Answers to How do US citizens vote in space? tell us that this is possible and outline the history, and that the state of Texas has specific provisions since most US astronauts active in trips to space will have a residence in Texas.

Are US citizens with residence in states other than Texas allowed to vote in space? Do other states have any legislation to make this possible?


1 Answer 1


For Federal elections, all of them.

Astronauts are covered under the same provisions as other US citizens residing outside the US. The Uniformed and Overseas Citizens Absentee Voting Act (UOCAVA), amended by the Military and Overseas Voter Empowerment Act (MOVE), requires that all states and territories allow US Citizens residing outside the US to register and vote in Federal elections.

State officials must...

provide UOCAVA voters with an option to request and receive voter registration and absentee ballot applications by electronic transmissions and establish electronic transmission options for delivery of blank absentee ballots to UOCAVA voters;

According to NASA...

Because astronauts move to Houston for their training, most opt to vote as Texas residents. Of course, NASA’s astronauts come from all over, so those wishing to vote as residents of their home states can work with their counties to make special arrangements to vote from space.

Once their FPCA [Federal Postcard Application] is approved, the astronaut is almost ready to vote. Like many great things in space, voting starts with an experiment. The county clerk who manages elections in the astronaut’s home county sends a test ballot to a team at NASA’s Johnson Space Center in Houston. Then they use a space station training computer to test whether they’re able to fill it out and send it back to the county clerk.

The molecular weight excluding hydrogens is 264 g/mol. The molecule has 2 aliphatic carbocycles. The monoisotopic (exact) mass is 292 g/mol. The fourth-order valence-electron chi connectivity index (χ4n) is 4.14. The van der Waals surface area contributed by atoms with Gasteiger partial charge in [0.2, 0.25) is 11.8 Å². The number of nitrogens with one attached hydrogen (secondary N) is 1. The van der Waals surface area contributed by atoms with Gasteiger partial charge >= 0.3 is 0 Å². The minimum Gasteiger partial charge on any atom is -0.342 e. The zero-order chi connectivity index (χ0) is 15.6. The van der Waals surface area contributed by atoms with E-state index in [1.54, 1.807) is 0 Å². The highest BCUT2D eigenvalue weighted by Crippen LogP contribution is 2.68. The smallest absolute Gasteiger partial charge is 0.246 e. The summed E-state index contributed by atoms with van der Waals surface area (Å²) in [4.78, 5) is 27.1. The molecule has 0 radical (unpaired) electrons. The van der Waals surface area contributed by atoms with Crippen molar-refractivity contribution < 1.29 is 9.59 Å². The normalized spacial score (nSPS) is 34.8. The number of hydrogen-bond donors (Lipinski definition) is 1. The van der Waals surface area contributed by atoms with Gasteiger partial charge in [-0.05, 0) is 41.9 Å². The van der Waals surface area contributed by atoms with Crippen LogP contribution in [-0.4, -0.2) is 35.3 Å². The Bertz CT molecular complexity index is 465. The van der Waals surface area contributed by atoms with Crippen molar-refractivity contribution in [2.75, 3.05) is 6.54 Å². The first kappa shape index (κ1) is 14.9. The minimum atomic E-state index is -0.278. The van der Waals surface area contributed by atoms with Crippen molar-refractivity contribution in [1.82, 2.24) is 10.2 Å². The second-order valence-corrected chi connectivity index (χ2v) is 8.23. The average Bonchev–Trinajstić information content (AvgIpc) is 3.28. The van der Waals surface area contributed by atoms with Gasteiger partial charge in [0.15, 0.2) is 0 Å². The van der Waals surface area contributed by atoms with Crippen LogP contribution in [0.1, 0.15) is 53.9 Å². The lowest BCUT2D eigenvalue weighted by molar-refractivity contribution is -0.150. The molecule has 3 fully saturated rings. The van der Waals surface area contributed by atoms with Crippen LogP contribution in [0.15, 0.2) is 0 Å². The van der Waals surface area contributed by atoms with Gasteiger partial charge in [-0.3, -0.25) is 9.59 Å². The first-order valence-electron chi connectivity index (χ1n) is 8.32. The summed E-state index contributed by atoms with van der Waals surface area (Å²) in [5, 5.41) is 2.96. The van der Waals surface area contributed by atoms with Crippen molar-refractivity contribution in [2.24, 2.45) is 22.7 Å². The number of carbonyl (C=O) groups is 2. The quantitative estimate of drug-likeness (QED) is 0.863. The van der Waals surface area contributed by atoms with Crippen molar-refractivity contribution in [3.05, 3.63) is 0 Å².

The astronaut will then cast their vote, and the secure, completed ballot is downlinked and delivered back to the County Clerk’s Office by e-mail to be officially recorded. The clerk has their own password to ensure they are the only one who can open the ballot. It’s a quick process, and the astronaut must be sure to submit it by 7 p.m. local time on Election Day if voting as a Texas resident.

If they cannot access a ballot, there is a backup Federal Write-In Absentee Ballot.

For local elections, the Department of Justice states...

...most states and territories have their own laws allowing citizens covered by UOCAVA to register and vote absentee in state and local elections as well.

  • 5
    If I were the clerk, I would refuse to accept the ballots unless I was sent up to the ISS to accept them in person. You know... for security reasons and all that jazz...
    – Cort Ammon
    Oct 24, 2020 at 6:33

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